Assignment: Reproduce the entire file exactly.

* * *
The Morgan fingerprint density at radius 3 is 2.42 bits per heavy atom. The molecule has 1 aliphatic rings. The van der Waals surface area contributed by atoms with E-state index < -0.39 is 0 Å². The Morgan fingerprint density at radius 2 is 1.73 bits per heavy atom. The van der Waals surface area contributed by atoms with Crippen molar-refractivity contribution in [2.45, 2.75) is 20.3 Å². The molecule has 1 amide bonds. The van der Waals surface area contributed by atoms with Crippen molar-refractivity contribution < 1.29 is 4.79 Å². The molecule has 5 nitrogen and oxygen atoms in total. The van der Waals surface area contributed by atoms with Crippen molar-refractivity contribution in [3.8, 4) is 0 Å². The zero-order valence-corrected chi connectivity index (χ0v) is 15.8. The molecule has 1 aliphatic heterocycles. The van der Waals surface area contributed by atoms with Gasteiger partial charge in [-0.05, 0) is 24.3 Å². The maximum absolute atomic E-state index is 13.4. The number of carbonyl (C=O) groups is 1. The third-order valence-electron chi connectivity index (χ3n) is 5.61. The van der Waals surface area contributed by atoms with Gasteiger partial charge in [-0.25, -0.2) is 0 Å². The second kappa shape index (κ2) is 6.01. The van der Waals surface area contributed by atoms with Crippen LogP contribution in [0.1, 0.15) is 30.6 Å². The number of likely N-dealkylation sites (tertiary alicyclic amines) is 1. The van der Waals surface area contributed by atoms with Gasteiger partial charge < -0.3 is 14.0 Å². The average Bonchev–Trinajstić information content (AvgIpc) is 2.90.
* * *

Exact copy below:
The Morgan fingerprint density at radius 3 is 2.42 bits per heavy atom. The molecule has 1 aliphatic rings. The van der Waals surface area contributed by atoms with E-state index < -0.39 is 0 Å². The Morgan fingerprint density at radius 2 is 1.73 bits per heavy atom. The van der Waals surface area contributed by atoms with Crippen molar-refractivity contribution in [2.45, 2.75) is 20.3 Å². The molecule has 1 amide bonds. The van der Waals surface area contributed by atoms with Crippen molar-refractivity contribution < 1.29 is 4.79 Å². The molecule has 5 nitrogen and oxygen atoms in total. The van der Waals surface area contributed by atoms with Crippen molar-refractivity contribution in [3.8, 4) is 0 Å². The zero-order valence-corrected chi connectivity index (χ0v) is 15.8. The molecule has 1 aliphatic heterocycles. The van der Waals surface area contributed by atoms with Gasteiger partial charge in [-0.05, 0) is 24.3 Å². The maximum absolute atomic E-state index is 13.4. The number of carbonyl (C=O) groups is 1. The third-order valence-electron chi connectivity index (χ3n) is 5.61. The van der Waals surface area contributed by atoms with Gasteiger partial charge in [-0.25, -0.2) is 0 Å². The second kappa shape index (κ2) is 6.01. The van der Waals surface area contributed by atoms with Crippen LogP contribution in [0.1, 0.15) is 30.6 Å². The number of likely N-dealkylation sites (tertiary alicyclic amines) is 1. The van der Waals surface area contributed by atoms with Gasteiger partial charge < -0.3 is 14.0 Å². The average Bonchev–Trinajstić information content (AvgIpc) is 2.90.